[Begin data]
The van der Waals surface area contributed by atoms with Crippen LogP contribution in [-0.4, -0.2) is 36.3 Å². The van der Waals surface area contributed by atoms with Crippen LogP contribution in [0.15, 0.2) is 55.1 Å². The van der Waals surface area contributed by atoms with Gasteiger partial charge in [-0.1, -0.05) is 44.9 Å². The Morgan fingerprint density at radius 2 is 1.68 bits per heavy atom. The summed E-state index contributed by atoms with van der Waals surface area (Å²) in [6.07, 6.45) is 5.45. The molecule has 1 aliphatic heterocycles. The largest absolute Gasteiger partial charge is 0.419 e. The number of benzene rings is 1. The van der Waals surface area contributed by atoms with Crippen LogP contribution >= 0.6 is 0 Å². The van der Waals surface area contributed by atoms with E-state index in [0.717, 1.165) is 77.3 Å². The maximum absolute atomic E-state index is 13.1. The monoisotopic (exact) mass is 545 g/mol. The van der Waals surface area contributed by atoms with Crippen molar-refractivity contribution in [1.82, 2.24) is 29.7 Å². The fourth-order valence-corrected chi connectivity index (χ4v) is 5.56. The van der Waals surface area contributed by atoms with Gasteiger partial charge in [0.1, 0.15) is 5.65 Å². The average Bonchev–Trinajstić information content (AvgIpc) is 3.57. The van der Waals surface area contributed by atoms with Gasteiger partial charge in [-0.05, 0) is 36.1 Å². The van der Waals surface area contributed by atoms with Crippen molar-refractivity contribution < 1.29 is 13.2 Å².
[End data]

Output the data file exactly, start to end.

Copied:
The van der Waals surface area contributed by atoms with Crippen LogP contribution in [-0.4, -0.2) is 36.3 Å². The van der Waals surface area contributed by atoms with Crippen LogP contribution in [0.15, 0.2) is 55.1 Å². The van der Waals surface area contributed by atoms with Gasteiger partial charge in [-0.1, -0.05) is 44.9 Å². The Morgan fingerprint density at radius 2 is 1.68 bits per heavy atom. The summed E-state index contributed by atoms with van der Waals surface area (Å²) in [6.07, 6.45) is 5.45. The molecule has 1 aliphatic heterocycles. The largest absolute Gasteiger partial charge is 0.419 e. The number of benzene rings is 1. The van der Waals surface area contributed by atoms with Crippen LogP contribution >= 0.6 is 0 Å². The van der Waals surface area contributed by atoms with E-state index in [0.717, 1.165) is 77.3 Å². The maximum absolute atomic E-state index is 13.1. The monoisotopic (exact) mass is 545 g/mol. The van der Waals surface area contributed by atoms with Crippen molar-refractivity contribution in [1.82, 2.24) is 29.7 Å². The fourth-order valence-corrected chi connectivity index (χ4v) is 5.56. The van der Waals surface area contributed by atoms with Gasteiger partial charge in [0.1, 0.15) is 5.65 Å². The average Bonchev–Trinajstić information content (AvgIpc) is 3.57. The van der Waals surface area contributed by atoms with Gasteiger partial charge in [-0.05, 0) is 36.1 Å². The van der Waals surface area contributed by atoms with Crippen molar-refractivity contribution < 1.29 is 13.2 Å².